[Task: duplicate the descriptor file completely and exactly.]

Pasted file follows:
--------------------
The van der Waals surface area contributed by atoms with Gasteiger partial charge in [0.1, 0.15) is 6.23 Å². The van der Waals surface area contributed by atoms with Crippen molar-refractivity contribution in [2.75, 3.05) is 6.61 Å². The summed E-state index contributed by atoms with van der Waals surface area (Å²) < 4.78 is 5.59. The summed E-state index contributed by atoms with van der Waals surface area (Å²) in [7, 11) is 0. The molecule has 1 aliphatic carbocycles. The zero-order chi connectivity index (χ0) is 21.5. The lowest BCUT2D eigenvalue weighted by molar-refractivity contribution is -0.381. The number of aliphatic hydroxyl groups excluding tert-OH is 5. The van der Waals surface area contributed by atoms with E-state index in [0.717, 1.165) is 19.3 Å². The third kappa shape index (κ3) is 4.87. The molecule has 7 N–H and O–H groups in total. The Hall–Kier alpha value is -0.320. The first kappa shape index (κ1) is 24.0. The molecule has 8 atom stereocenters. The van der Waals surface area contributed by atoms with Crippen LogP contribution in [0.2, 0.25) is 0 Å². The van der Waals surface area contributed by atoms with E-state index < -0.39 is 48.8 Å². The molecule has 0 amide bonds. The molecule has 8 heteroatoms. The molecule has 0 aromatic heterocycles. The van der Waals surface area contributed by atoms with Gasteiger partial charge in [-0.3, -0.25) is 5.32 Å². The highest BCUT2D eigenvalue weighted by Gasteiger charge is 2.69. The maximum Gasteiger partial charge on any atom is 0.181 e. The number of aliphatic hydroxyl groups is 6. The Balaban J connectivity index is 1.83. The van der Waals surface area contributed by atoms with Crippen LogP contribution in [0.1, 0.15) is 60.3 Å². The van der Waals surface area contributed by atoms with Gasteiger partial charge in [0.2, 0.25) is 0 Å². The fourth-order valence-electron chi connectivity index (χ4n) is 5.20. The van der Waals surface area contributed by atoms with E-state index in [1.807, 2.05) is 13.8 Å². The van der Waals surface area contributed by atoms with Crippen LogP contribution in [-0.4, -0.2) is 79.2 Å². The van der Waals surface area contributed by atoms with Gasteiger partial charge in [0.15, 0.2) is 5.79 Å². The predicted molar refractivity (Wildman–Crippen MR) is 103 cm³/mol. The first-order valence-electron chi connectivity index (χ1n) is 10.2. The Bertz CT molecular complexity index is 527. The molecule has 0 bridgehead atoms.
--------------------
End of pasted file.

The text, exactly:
The van der Waals surface area contributed by atoms with Gasteiger partial charge in [0.1, 0.15) is 6.23 Å². The van der Waals surface area contributed by atoms with Crippen molar-refractivity contribution in [2.75, 3.05) is 6.61 Å². The summed E-state index contributed by atoms with van der Waals surface area (Å²) < 4.78 is 5.59. The summed E-state index contributed by atoms with van der Waals surface area (Å²) in [7, 11) is 0. The molecule has 1 aliphatic carbocycles. The zero-order chi connectivity index (χ0) is 21.5. The lowest BCUT2D eigenvalue weighted by molar-refractivity contribution is -0.381. The number of aliphatic hydroxyl groups excluding tert-OH is 5. The van der Waals surface area contributed by atoms with E-state index in [0.717, 1.165) is 19.3 Å². The third kappa shape index (κ3) is 4.87. The molecule has 7 N–H and O–H groups in total. The Hall–Kier alpha value is -0.320. The first kappa shape index (κ1) is 24.0. The molecule has 8 atom stereocenters. The van der Waals surface area contributed by atoms with Crippen LogP contribution in [0.2, 0.25) is 0 Å². The van der Waals surface area contributed by atoms with E-state index < -0.39 is 48.8 Å². The molecule has 0 amide bonds. The molecule has 8 heteroatoms. The molecule has 0 aromatic heterocycles. The van der Waals surface area contributed by atoms with Gasteiger partial charge in [-0.3, -0.25) is 5.32 Å². The highest BCUT2D eigenvalue weighted by Gasteiger charge is 2.69. The maximum Gasteiger partial charge on any atom is 0.181 e. The number of aliphatic hydroxyl groups is 6. The Balaban J connectivity index is 1.83. The van der Waals surface area contributed by atoms with Crippen LogP contribution in [0.1, 0.15) is 60.3 Å². The van der Waals surface area contributed by atoms with Gasteiger partial charge in [0.2, 0.25) is 0 Å². The fourth-order valence-electron chi connectivity index (χ4n) is 5.20. The van der Waals surface area contributed by atoms with E-state index in [1.807, 2.05) is 13.8 Å². The van der Waals surface area contributed by atoms with Crippen LogP contribution in [-0.4, -0.2) is 79.2 Å². The van der Waals surface area contributed by atoms with Gasteiger partial charge in [0.15, 0.2) is 5.79 Å². The predicted molar refractivity (Wildman–Crippen MR) is 103 cm³/mol. The first-order valence-electron chi connectivity index (χ1n) is 10.2. The Bertz CT molecular complexity index is 527. The molecule has 0 bridgehead atoms.